Walking and cycling ‘take 680,000 cars off road daily’ in Ireland’s five largest cities

Over 70% of Dublin residents walk or wheel at least five days a week, up from 64% in 2021, notes National Transport Authority survey

Walking, cycling and wheeling take 680,000 cars off the road every day in Dublin, Cork, Galway, Limerick-Shannon and Waterford, according to the largest survey of active travel in urban areas.

The index, delivered by the National Transport Authority (NTA) in collaboration with local authorities suggests in the five metropolitan areas, more than half of adults walk five or more days a week, while at least 15 per cent cycle once a week. Approximately one in two residents want to walk or wheel more, with wheeling referring to use of wheeled mobility aids such as wheelchairs or strollers.

A third would like to cycle more, though a gender gap in cycling featured across all metropolitan areas, with men much more likely to cycle.

The findings indicate a high level of support for more Government spending on walking and wheeling, ranging from 74 per cent in Dublin to 68 per cent in Waterford. A similar level of support for spending on cycling was found, ranging from 77 to 61 per cent. This contrasts with support for more spending on driving ranging from 40 to 24 per cent.


Some 71 per cent of Dublin residents walk or wheel at least five days a week, up from 64 per cent in 2021.

The index drawn up by Sustrans uses a model to understand costs and benefits of driving, walking, wheeling and cycling, factoring in travel time, vehicle operating costs, health benefits, air quality and taxation. It is the first time it has been compiled beyond Dublin. More than 1,100 people over 16 were surveyed in each of the cities. Active travel saved 160,000 tonnes of greenhouse gas emissions across the cities, equivalent to a passenger taking 2,200,000 flights from Dublin to London.

Asked what would help them walk or wheel more, they cited better footpath surfaces including dropped kerbs at crossing points; more parks and green spaces close to home, and nicer places along streets to stop and rest.

Residents gave similar answers on what would help them cycle more – infrastructural improvements such as traffic-free paths through parks or greenways, signed cycle routes along quieter streets, and cycle tracks along roads physically separated from traffic and pedestrians. There was strong support for building tracks even if it meant less room for other traffic – ranging from 88 to 69 per cent.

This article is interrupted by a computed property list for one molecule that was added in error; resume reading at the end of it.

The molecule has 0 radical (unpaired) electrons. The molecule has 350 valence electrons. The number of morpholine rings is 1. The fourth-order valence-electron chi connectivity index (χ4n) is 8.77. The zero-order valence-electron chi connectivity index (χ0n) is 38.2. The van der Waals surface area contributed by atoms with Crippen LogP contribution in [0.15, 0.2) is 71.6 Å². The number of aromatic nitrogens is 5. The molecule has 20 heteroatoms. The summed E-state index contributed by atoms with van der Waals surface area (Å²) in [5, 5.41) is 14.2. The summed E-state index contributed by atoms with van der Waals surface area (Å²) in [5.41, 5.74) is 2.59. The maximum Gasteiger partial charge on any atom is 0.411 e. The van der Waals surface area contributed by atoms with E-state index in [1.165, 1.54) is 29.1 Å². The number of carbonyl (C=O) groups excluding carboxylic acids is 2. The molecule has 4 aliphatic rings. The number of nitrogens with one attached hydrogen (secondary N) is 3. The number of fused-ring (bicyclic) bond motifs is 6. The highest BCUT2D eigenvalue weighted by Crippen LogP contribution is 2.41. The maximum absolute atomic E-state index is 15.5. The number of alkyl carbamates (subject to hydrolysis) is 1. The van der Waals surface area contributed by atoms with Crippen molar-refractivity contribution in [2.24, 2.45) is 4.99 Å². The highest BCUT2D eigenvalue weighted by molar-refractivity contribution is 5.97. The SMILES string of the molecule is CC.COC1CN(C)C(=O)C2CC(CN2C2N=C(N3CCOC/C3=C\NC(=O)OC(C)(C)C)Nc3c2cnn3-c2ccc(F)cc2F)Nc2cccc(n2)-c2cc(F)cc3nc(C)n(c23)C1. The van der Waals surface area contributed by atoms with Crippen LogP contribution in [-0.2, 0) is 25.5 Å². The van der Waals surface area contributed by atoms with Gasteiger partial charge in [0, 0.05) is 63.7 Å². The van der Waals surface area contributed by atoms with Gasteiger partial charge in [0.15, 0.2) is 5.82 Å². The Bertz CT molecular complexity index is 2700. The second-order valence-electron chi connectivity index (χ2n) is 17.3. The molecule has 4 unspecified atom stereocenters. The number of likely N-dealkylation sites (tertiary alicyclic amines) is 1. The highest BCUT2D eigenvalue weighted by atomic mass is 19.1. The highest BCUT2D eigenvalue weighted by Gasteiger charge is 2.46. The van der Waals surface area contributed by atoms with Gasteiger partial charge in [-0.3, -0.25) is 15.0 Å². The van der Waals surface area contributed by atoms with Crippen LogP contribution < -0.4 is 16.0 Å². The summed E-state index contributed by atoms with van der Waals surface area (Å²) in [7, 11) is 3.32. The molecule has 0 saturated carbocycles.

NTA chief executive Anne Graham said the authority was working with local authorities to deliver safe pedestrian and cycle infrastructure that encourages more people to engage in active travel.

“It’s clear from the latest walking and cycling Index that more people in Ireland’s five largest cities want to cycle and walk each day. By encouraging people to make active travel a part of their daily journey, we can all play our part in creating a more sustainable future. The NTA will continue to accelerate our efforts to roll out walking and cycling infrastructure in Dublin, Cork, Limerick, Galway, Waterford and other areas across Ireland,” she added.

Minister for Transport Eamon Ryan said the shift was clear and it was helping to create more sustainable and accessible cities and to improve wellbeing.

With continued investment “we can help encourage even more people in our cities to choose to walk, wheel or cycle within their communities. This gives us the opportunity to also reimagine our cities as safer, cleaner places that are designed around the needs of people, not just cars,” he said.

The index for individual cities is available here.

Kevin O'Sullivan

Kevin O'Sullivan

Kevin O'Sullivan is Environment and Science Editor and former editor of The Irish Times